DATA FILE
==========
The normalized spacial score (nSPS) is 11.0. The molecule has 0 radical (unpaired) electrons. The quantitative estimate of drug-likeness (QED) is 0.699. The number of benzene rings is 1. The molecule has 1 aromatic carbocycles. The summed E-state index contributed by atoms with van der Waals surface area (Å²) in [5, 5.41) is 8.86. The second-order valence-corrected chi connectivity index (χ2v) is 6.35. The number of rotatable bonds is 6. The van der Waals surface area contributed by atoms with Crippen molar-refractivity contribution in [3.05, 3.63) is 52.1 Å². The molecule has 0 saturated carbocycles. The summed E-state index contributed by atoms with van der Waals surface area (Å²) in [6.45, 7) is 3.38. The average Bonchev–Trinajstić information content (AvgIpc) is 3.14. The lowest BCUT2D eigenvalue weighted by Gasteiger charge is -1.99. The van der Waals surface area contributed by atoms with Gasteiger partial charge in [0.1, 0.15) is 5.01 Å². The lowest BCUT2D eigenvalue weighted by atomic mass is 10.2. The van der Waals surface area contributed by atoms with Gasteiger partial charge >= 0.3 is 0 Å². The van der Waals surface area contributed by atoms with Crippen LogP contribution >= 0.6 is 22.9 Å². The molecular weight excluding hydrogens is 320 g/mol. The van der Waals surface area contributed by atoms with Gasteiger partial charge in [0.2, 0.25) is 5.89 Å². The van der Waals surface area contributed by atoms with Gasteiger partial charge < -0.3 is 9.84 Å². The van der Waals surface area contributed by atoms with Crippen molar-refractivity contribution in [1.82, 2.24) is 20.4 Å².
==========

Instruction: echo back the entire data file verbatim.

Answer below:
The normalized spacial score (nSPS) is 11.0. The molecule has 0 radical (unpaired) electrons. The quantitative estimate of drug-likeness (QED) is 0.699. The number of benzene rings is 1. The molecule has 1 aromatic carbocycles. The summed E-state index contributed by atoms with van der Waals surface area (Å²) in [5, 5.41) is 8.86. The second-order valence-corrected chi connectivity index (χ2v) is 6.35. The number of rotatable bonds is 6. The van der Waals surface area contributed by atoms with Crippen molar-refractivity contribution in [3.05, 3.63) is 52.1 Å². The molecule has 0 saturated carbocycles. The summed E-state index contributed by atoms with van der Waals surface area (Å²) in [6.45, 7) is 3.38. The average Bonchev–Trinajstić information content (AvgIpc) is 3.14. The lowest BCUT2D eigenvalue weighted by Gasteiger charge is -1.99. The van der Waals surface area contributed by atoms with Gasteiger partial charge in [0.1, 0.15) is 5.01 Å². The lowest BCUT2D eigenvalue weighted by atomic mass is 10.2. The van der Waals surface area contributed by atoms with Gasteiger partial charge >= 0.3 is 0 Å². The van der Waals surface area contributed by atoms with Crippen LogP contribution >= 0.6 is 22.9 Å². The molecular weight excluding hydrogens is 320 g/mol. The van der Waals surface area contributed by atoms with Gasteiger partial charge in [0.2, 0.25) is 5.89 Å². The van der Waals surface area contributed by atoms with Gasteiger partial charge < -0.3 is 9.84 Å². The van der Waals surface area contributed by atoms with Crippen molar-refractivity contribution in [1.82, 2.24) is 20.4 Å².